Adoptee reunions can be iffy
Monday, February 12, 2007
JEREMY GRAYNews staff writer
Robbie Lewis sat in her car outside an Athens apartment, debating whether to knock on the door of the woman who gave birth to her.
After about an hour, Lewis decided instead to mail Sharon Dee Myers a handwritten note with her childhood pictures. It was the first time Lewis, a registered dietitian who lives in Chelsea, had ever contacted the woman who had given her up for adoption 23 years earlier.
"Thank you for being selfless," Lewis wrote. "Thank you for being kind-hearted. Thank you for giving me a wonderful life."
Lewis had located her birth mother using a state law passed in 2000, which allowed adoptees older than 19 to obtain their original birth certificates from the state's Center for Health Statistics. Before that, adoptees were provided revised birth certificates naming their adoptive parents instead of their biological parents.
According to Dorothy Harshbarger, the State Registrar for Vital Records, 3,885 people have used the law since its inception.
Twelve days after Lewis mailed her letter, the two met at the University of Alabama in Huntsville, ending a search Lewis had started four years earlier. Six years later, they still see each other several times a year.
Some adoption experts say the reunion could have had a much less happy ending.
Soon after the law's passage, the state was flooded with requests from people who had been waiting years for the information.
Joellen Vansword, adult adoptee specialist with the state Department of Human Resources' Office of Adoption, has helped more than 700 people search for their birth parents since 2001 and will act as intermediary when she can locate a parent who agrees to have contact with the adoptee.
Vansword estimated she has been able to locate a birth parent in 60 percent of her cases. About 15 percent of the birth parents she has located objected to having contact with the adoptee, she said.
Myers, one of 12 children, was an unmarried 15-year-old in 1977 when she decided she could not give her baby the life she wanted her to have.
The year following the adoption was a blur for Myers, and 10 years passed before she began to cope with having let her daughter go and knowing nothing of where she was or how she was doing.
In such cases, it's not unusual for the birth mother to not want contact with the child she put up for adoption, according to Suzanne Peden, a licensed social worker and director of A Angel Adoptions in Helena.
Lewis said she considered that possibility as she sat in her parked car in October 2000.
"You can ruin someone's life. .. They may not want you in their life," Lewis said.
Under the 2000 law, birth parents may file a form providing updated medical information to the adoptee and saying whether they wish to be contacted. The form is filed with the adoptee's original birth certificate and released if a request is made for birth records.
Peden said she recommends having a third party establish contact on behalf of the adoptee. "It's important to have an intermediary," she said.
After many years, the mother may have married and kept the adoption a secret from those in her family. The unexpected return of a child placed for adoption years earlier could upset that life and lead to an unwelcome response for the adoptee.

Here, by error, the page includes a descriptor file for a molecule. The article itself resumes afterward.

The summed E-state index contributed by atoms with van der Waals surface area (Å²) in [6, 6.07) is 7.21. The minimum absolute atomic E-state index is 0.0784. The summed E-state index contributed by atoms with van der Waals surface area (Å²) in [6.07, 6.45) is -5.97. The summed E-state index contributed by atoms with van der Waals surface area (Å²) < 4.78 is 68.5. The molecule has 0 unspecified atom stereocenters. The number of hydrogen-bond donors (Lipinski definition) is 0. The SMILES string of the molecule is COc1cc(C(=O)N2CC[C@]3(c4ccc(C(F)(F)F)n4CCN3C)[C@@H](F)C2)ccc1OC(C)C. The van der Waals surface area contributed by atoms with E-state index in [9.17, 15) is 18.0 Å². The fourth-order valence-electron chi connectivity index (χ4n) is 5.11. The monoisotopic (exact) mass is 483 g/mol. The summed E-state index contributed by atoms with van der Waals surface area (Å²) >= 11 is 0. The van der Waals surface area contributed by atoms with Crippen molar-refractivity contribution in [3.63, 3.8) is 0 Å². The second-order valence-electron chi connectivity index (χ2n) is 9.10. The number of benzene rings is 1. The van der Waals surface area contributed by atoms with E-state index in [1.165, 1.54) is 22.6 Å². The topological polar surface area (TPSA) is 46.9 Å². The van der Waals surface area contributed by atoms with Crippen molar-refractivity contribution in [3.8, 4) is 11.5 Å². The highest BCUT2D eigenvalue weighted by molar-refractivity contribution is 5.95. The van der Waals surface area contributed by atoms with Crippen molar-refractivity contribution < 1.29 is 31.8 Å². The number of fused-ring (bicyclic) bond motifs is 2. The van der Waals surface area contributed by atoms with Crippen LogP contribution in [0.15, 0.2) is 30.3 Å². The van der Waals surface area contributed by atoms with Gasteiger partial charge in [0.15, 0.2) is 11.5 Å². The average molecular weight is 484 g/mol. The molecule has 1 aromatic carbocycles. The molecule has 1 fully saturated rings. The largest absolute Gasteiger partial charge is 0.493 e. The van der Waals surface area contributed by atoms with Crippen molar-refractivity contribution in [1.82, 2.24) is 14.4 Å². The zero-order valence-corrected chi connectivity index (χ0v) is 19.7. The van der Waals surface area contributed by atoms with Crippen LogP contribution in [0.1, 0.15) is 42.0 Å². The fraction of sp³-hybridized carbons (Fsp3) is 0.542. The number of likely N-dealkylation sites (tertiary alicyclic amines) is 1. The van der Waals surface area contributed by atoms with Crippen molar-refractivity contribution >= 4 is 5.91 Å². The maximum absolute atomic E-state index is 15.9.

"Don't just spring a phone call on them," Peden said. "They need to be prepared for the upheaval."
When Vansword started her job in 2001, the state had a backlog of adult adoptees wishing to locate their birth mothers.
The numbers have decreased in recent years. In 2000, 1,032 sought the records, compared with 336 in 2006 and 354 in 2005, Harshbarger said.
Vansword requires that the adoptee interview with her so she can determine what the person hopes to achieve with the reunion.
She said she will not aid in reunions for those who clearly harbor animosity toward their biological families or appear to want the reunions for "immature reasons."
Vansword acted as an intermediary when she and Nathan Langford tracked down the woman who gave birth to him in Birmingham 45 years ago.
Langford, who was raised the child of a minister in Union Springs, was attending an Alcoholics Anonymous meeting in 2005 when he heard a woman tell of how being found by the son she gave up for adoption years earlier had helped her recovery.
Langford, who lives in Graceville, Fla., said he needed to meet his biological mother "just to make sure she's OK."
Langford's birth mother ignored Vansword's first attempts to contact her, but eventually agreed to correspond with him by mail. The letters led to phone calls, and soon Langford met his birth mother and a half sister in Sandestin.
"It was nerve-wracking. I was there alone, and she was anxious, and there were a lot of questions," he recalled.
The searches also can have repercussions for the adoptive family. Langford said he would not have been willing to make the search while his adoptive parents were alive out of fear of hurting them.
Lewis' father and her brother, who also is adopted but has never searched for his birth mother, supported Lewis in her search and have met Myers themselves.
Lewis' adoptive mother died last March never knowing her daughter had found her birth mother.
Lewis has not located the man Myers says is her biological father. Myers said he was convicted of murder shortly after Lewis was born and was later released from prison.
Lewis said she would like to know how he is doing but isn't sure she would contact him.
"If he's been able to get on his feet after being in prison and get his life together, I don't know that I want to risk messing that up," Lewis said.
Okay here is my issue with this Vansword woman. Who are you to decide which issues are immature? She sounds like a self righteous witch. I just love it that adoption agencies think that they know better than those actually involved in adoption. It grates on my last nerve.